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Friday, December 22, 2017

Our reporter takes the police fitness test and Rules and Regulations Followed in Criminal Cases

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Dominion Post reporter Britton Broun attempts the NZ Police's physical competency test. Video by Robert Kitchin. Full story:

It is important for any accused in any criminal case to understand what his rights are in criminal sessions and to be able to at least imagine how things might work in such sessions or how the law is organized. That is why, I felt it was important to draft this article on the basis of the Criminal Procedures Law, Federal Law No. (35) Of 1992 and its amendments. 

In general, attendance of the accused is mandatory in the criminal cases unless the expected sentence of the crime does not include jail or deportation and is only limited to fines.
The second scenario where the accused does not have to attend is when he appeared at the first hearing, and heard about the charges raised by the Prosecutor and accepted to face the trial. However, in both cases, the courts always have the discretionary power to request the personal attendance of the accused.
In all cases, if the accused is not able to attend and has valid and justifiable reasons, he has the right to send his lawyer or his family member to explain to the criminal courts the reason for his absence or why he has failed to appear before the court and to request for another hearing date as per Article No. 160 of the Criminal Procedures Law, Federal Law No. (35) Of 1992 and its amendments.
Only if the Court considers the reason to be valid and decided to accept it, they have the discretionary power to shift the hearing date to another day for the accused. The accused then shall be presented to the court without any handcuffs or shackles. However, he still has to be under necessary observation.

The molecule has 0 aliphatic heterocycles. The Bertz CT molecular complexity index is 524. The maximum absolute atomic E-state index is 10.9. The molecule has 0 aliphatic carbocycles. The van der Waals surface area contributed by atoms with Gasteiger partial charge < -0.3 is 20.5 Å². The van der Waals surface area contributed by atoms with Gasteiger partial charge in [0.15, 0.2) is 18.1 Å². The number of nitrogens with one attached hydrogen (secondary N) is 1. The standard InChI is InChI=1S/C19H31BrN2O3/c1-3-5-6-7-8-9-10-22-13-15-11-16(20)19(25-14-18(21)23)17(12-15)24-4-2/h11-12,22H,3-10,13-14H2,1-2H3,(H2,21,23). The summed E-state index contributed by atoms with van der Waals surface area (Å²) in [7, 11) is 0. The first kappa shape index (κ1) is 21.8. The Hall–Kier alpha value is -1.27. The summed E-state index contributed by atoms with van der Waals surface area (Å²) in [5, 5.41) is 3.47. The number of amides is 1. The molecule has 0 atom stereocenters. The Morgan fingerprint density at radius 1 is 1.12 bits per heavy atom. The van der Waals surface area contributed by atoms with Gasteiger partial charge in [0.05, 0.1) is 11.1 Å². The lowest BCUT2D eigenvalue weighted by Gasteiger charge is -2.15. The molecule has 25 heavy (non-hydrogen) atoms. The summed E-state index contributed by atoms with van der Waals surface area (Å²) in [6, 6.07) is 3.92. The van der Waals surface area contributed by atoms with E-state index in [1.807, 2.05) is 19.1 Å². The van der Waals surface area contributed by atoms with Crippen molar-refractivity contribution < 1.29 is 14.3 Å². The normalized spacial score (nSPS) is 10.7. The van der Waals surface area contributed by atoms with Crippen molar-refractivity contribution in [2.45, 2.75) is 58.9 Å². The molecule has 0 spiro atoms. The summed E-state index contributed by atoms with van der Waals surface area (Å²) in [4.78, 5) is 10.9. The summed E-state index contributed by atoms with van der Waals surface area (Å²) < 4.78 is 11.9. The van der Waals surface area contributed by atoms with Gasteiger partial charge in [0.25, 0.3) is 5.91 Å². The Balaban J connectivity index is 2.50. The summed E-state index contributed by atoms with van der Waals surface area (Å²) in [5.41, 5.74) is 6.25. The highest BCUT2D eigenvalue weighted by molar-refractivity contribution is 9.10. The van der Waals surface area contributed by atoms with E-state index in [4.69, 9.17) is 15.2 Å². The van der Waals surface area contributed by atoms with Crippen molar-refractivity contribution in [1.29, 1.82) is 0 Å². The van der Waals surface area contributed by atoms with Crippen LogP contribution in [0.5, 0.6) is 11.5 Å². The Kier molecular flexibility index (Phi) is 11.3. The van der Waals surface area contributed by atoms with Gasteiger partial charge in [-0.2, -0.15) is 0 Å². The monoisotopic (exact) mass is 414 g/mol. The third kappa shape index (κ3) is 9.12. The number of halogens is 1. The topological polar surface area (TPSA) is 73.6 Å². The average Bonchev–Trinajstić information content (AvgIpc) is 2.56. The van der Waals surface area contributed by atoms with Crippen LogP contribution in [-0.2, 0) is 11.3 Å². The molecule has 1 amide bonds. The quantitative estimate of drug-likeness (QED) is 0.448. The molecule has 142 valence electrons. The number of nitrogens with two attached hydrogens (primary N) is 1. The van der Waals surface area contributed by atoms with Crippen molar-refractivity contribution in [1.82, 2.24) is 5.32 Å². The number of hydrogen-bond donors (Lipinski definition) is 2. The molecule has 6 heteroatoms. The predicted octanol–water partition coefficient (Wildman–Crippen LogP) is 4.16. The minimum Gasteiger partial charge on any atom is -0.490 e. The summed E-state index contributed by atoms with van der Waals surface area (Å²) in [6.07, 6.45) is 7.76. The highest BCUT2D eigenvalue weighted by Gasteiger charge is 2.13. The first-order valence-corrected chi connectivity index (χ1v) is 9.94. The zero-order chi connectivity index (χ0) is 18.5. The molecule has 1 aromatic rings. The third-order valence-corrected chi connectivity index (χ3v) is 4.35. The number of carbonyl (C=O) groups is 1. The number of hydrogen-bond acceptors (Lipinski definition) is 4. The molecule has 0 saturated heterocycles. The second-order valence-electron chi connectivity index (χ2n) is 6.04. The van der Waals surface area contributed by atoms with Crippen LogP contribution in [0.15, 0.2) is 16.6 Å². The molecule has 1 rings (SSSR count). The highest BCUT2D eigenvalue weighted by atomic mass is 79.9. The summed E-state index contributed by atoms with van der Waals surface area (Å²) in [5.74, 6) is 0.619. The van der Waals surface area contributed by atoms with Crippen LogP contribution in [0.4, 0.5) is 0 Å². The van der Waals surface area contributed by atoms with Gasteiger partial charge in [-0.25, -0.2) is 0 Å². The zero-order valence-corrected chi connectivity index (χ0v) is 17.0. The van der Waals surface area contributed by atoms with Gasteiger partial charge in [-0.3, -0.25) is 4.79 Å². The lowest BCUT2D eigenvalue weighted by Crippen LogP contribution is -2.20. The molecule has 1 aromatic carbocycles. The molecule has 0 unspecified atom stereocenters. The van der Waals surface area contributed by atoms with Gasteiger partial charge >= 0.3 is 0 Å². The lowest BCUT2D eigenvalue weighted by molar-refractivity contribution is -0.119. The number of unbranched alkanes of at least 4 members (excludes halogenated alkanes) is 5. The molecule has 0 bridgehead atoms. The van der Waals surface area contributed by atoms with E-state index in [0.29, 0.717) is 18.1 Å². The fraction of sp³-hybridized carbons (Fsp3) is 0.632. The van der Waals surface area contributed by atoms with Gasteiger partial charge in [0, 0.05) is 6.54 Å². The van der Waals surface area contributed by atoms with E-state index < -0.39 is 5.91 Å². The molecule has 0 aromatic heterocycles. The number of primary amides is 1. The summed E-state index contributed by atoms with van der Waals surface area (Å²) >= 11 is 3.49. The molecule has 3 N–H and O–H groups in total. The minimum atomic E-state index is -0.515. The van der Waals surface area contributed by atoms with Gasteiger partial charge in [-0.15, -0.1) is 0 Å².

The accused has the right to attend the hearing unless he causes disruption or disturbance, in which case, the court will have the discretionary power to remove him from the hearing but has to informed and notified of all that events that took place during proceedings.
In all hearings, Prosecutor has to attend and the Court has to consider his request and give their decision. Throughout the criminal court proceeding, respecting the order and the procedures is mandatory. If anyone of the audience disturbs its order, the judges have the right to direct his or her removal from the hearing. If he or she refuses, the court has the right to put him in jail for 24 hours and ask him to pay a fine.
Most of the hearings have to be held in public, unless the courts decide to have the hearing in a closed session in order to prevent certain individuals from attending.
In the beginning of the hearing, the accused and his lawyer (if there is an appointed lawyer) would be requested to appear before the judge. The accused might be asked about his name, profession, nationality, and he shall know what the charges that he is facing are. The prosecutor then shall be given the time to talk. If the victim files a civil claim before the criminal courts he shall be given the chance to mention his request to the court. The accused then shall be asked about the charges and whether he or she is admitting to them or not. If he admits, the courts have the discretionary power to issue a judgment without a witnesses hearing. That is more likely to happen if he pleads guilty, unless the expected sentence could include a death sentence, in which case, the courts have to complete the investigation process.
Disclaimer: This article comprises broad and general information about legal materials. The material is general advice and not legal advice, and should not be treated as such. The legal information in this article is provided is extracted from the UAE Criminal Procedures Law Federal Law No. (35) Of the Year 1992 and based on our experiences as a law firm. The information provided are only guidelines. You should certainly not postpone pursuing legal advice, ignore legal advice, or begin or suspend any legal action because of information provided in this article. You must not rely on the information in this article as a substitute to legal counsel from your attorney or any other practiced professional legal services provider.This information is drafted by licensed legal practitioner and sent from Al Rowaad Advocates; Legal Consultants which is duly licensed law firm to practice law under UAE Law.


Author: Mr. Hassan Elhais, along with his team of legal consultants and prominent local lawyers across the UAE, has made a name for himself as a renowned specialist in the fields of civil law, construction law, banking law, criminal law, family law, inheritance law and arbitration.

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